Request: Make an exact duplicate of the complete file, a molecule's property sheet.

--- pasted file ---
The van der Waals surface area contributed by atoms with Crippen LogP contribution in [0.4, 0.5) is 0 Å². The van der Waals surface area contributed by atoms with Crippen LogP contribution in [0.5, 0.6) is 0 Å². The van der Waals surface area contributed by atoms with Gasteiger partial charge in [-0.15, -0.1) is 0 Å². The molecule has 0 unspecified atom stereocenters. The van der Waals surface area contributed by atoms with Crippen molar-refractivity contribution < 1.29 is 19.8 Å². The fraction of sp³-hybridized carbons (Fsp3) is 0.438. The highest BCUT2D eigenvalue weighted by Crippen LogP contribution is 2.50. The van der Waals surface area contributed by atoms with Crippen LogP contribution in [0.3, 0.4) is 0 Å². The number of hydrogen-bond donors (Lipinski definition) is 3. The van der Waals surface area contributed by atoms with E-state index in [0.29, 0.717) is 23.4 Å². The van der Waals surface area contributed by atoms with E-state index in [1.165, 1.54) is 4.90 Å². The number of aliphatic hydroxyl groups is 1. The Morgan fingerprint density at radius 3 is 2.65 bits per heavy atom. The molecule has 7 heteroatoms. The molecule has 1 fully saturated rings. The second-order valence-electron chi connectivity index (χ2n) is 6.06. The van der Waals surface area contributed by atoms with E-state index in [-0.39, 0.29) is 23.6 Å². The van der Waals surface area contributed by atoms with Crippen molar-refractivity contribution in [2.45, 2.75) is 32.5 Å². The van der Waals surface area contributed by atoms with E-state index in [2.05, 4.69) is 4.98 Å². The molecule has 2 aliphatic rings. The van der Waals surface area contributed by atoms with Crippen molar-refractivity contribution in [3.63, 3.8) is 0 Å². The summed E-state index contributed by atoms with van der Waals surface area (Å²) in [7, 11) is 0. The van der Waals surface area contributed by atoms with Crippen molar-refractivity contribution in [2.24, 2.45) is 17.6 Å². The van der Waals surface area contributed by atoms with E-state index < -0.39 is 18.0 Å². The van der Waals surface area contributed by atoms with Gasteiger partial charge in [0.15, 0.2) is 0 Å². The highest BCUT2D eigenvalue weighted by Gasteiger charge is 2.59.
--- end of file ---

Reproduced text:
The van der Waals surface area contributed by atoms with Crippen LogP contribution in [0.4, 0.5) is 0 Å². The van der Waals surface area contributed by atoms with Crippen LogP contribution in [0.5, 0.6) is 0 Å². The van der Waals surface area contributed by atoms with Gasteiger partial charge in [-0.15, -0.1) is 0 Å². The molecule has 0 unspecified atom stereocenters. The van der Waals surface area contributed by atoms with Crippen molar-refractivity contribution < 1.29 is 19.8 Å². The fraction of sp³-hybridized carbons (Fsp3) is 0.438. The highest BCUT2D eigenvalue weighted by Crippen LogP contribution is 2.50. The van der Waals surface area contributed by atoms with Crippen LogP contribution in [0.3, 0.4) is 0 Å². The number of hydrogen-bond donors (Lipinski definition) is 3. The van der Waals surface area contributed by atoms with E-state index in [0.29, 0.717) is 23.4 Å². The van der Waals surface area contributed by atoms with E-state index in [1.165, 1.54) is 4.90 Å². The number of aliphatic hydroxyl groups is 1. The Morgan fingerprint density at radius 3 is 2.65 bits per heavy atom. The molecule has 7 heteroatoms. The molecule has 1 fully saturated rings. The second-order valence-electron chi connectivity index (χ2n) is 6.06. The van der Waals surface area contributed by atoms with E-state index in [-0.39, 0.29) is 23.6 Å². The van der Waals surface area contributed by atoms with Crippen molar-refractivity contribution in [2.45, 2.75) is 32.5 Å². The van der Waals surface area contributed by atoms with E-state index in [2.05, 4.69) is 4.98 Å². The molecule has 2 aliphatic rings. The van der Waals surface area contributed by atoms with Crippen molar-refractivity contribution in [3.63, 3.8) is 0 Å². The summed E-state index contributed by atoms with van der Waals surface area (Å²) in [7, 11) is 0. The van der Waals surface area contributed by atoms with Crippen molar-refractivity contribution in [2.24, 2.45) is 17.6 Å². The van der Waals surface area contributed by atoms with E-state index < -0.39 is 18.0 Å². The van der Waals surface area contributed by atoms with Gasteiger partial charge in [0.15, 0.2) is 0 Å². The highest BCUT2D eigenvalue weighted by Gasteiger charge is 2.59.